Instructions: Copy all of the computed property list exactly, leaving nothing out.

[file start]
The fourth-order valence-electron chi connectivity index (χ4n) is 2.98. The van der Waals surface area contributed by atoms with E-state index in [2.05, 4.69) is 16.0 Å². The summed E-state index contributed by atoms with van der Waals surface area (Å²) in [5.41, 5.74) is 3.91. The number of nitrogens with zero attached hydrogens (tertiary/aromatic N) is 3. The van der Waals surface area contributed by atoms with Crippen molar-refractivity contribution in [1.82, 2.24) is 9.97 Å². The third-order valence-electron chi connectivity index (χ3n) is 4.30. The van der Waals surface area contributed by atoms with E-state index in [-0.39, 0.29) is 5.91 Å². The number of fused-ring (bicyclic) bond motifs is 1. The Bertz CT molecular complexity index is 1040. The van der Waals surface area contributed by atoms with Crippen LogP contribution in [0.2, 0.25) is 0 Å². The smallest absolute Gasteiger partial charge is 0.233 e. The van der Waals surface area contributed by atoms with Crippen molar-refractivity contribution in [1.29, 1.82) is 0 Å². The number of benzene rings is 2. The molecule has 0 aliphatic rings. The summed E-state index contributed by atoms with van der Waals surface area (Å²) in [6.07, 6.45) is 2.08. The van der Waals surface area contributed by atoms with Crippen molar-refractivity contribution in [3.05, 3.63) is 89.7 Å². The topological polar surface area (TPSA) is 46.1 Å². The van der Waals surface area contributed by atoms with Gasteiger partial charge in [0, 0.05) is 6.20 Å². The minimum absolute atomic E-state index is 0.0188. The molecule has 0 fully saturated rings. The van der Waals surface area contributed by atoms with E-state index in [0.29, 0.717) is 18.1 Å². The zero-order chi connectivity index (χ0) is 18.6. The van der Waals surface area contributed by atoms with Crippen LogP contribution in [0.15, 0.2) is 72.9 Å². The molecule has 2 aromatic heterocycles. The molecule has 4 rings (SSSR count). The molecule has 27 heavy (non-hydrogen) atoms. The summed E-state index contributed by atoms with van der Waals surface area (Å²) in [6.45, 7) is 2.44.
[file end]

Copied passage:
The fourth-order valence-electron chi connectivity index (χ4n) is 2.98. The van der Waals surface area contributed by atoms with E-state index in [2.05, 4.69) is 16.0 Å². The summed E-state index contributed by atoms with van der Waals surface area (Å²) in [5.41, 5.74) is 3.91. The number of nitrogens with zero attached hydrogens (tertiary/aromatic N) is 3. The van der Waals surface area contributed by atoms with Crippen molar-refractivity contribution in [1.82, 2.24) is 9.97 Å². The third-order valence-electron chi connectivity index (χ3n) is 4.30. The van der Waals surface area contributed by atoms with E-state index in [-0.39, 0.29) is 5.91 Å². The number of fused-ring (bicyclic) bond motifs is 1. The Bertz CT molecular complexity index is 1040. The van der Waals surface area contributed by atoms with Crippen LogP contribution in [0.2, 0.25) is 0 Å². The smallest absolute Gasteiger partial charge is 0.233 e. The van der Waals surface area contributed by atoms with Crippen molar-refractivity contribution in [1.29, 1.82) is 0 Å². The number of benzene rings is 2. The molecule has 0 aliphatic rings. The summed E-state index contributed by atoms with van der Waals surface area (Å²) in [6.07, 6.45) is 2.08. The van der Waals surface area contributed by atoms with Crippen molar-refractivity contribution in [3.05, 3.63) is 89.7 Å². The topological polar surface area (TPSA) is 46.1 Å². The van der Waals surface area contributed by atoms with Gasteiger partial charge in [0, 0.05) is 6.20 Å². The minimum absolute atomic E-state index is 0.0188. The molecule has 0 fully saturated rings. The van der Waals surface area contributed by atoms with E-state index in [0.29, 0.717) is 18.1 Å². The zero-order chi connectivity index (χ0) is 18.6. The van der Waals surface area contributed by atoms with Crippen LogP contribution in [0.15, 0.2) is 72.9 Å². The molecule has 2 aromatic heterocycles. The molecule has 4 rings (SSSR count). The molecule has 27 heavy (non-hydrogen) atoms. The summed E-state index contributed by atoms with van der Waals surface area (Å²) in [6.45, 7) is 2.44.